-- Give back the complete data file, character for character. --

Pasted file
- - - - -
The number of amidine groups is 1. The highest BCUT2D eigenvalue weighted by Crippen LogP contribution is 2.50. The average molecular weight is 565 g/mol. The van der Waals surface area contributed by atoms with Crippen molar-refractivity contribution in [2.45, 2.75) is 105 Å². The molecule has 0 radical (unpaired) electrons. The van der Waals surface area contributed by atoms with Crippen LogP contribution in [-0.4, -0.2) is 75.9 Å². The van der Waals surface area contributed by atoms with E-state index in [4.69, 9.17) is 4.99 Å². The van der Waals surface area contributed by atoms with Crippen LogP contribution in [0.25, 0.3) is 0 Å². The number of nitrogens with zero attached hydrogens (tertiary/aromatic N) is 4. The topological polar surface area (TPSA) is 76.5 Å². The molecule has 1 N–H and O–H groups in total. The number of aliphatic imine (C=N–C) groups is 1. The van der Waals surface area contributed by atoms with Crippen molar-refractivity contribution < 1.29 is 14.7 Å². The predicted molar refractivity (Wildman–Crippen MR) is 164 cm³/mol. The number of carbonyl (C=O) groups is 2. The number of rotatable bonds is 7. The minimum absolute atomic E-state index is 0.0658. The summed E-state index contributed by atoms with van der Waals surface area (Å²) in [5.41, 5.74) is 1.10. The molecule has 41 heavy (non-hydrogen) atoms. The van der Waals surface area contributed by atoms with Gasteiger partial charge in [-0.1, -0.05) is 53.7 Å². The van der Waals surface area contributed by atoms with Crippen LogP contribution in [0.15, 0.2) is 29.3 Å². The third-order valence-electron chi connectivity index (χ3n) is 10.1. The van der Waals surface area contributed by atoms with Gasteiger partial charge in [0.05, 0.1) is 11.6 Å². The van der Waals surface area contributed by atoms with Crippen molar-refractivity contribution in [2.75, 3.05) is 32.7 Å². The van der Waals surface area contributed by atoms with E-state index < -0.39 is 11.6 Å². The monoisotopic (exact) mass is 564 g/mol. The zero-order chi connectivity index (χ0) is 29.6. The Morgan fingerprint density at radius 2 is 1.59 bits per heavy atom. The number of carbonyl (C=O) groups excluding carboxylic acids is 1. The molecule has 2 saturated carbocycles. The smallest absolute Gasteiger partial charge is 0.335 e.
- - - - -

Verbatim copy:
The number of amidine groups is 1. The highest BCUT2D eigenvalue weighted by Crippen LogP contribution is 2.50. The average molecular weight is 565 g/mol. The van der Waals surface area contributed by atoms with Crippen molar-refractivity contribution in [2.45, 2.75) is 105 Å². The molecule has 0 radical (unpaired) electrons. The van der Waals surface area contributed by atoms with Crippen LogP contribution in [-0.4, -0.2) is 75.9 Å². The van der Waals surface area contributed by atoms with E-state index in [4.69, 9.17) is 4.99 Å². The van der Waals surface area contributed by atoms with Crippen LogP contribution in [0.25, 0.3) is 0 Å². The number of nitrogens with zero attached hydrogens (tertiary/aromatic N) is 4. The topological polar surface area (TPSA) is 76.5 Å². The molecule has 1 N–H and O–H groups in total. The number of aliphatic imine (C=N–C) groups is 1. The van der Waals surface area contributed by atoms with Crippen molar-refractivity contribution < 1.29 is 14.7 Å². The predicted molar refractivity (Wildman–Crippen MR) is 164 cm³/mol. The number of carbonyl (C=O) groups is 2. The number of rotatable bonds is 7. The minimum absolute atomic E-state index is 0.0658. The summed E-state index contributed by atoms with van der Waals surface area (Å²) in [5.41, 5.74) is 1.10. The molecule has 41 heavy (non-hydrogen) atoms. The van der Waals surface area contributed by atoms with Gasteiger partial charge in [-0.1, -0.05) is 53.7 Å². The van der Waals surface area contributed by atoms with Crippen LogP contribution in [0.15, 0.2) is 29.3 Å². The third-order valence-electron chi connectivity index (χ3n) is 10.1. The van der Waals surface area contributed by atoms with Gasteiger partial charge in [0.05, 0.1) is 11.6 Å². The van der Waals surface area contributed by atoms with Crippen molar-refractivity contribution in [2.75, 3.05) is 32.7 Å². The van der Waals surface area contributed by atoms with E-state index < -0.39 is 11.6 Å². The monoisotopic (exact) mass is 564 g/mol. The zero-order chi connectivity index (χ0) is 29.6. The Morgan fingerprint density at radius 2 is 1.59 bits per heavy atom. The number of carbonyl (C=O) groups excluding carboxylic acids is 1. The molecule has 2 saturated carbocycles. The smallest absolute Gasteiger partial charge is 0.335 e.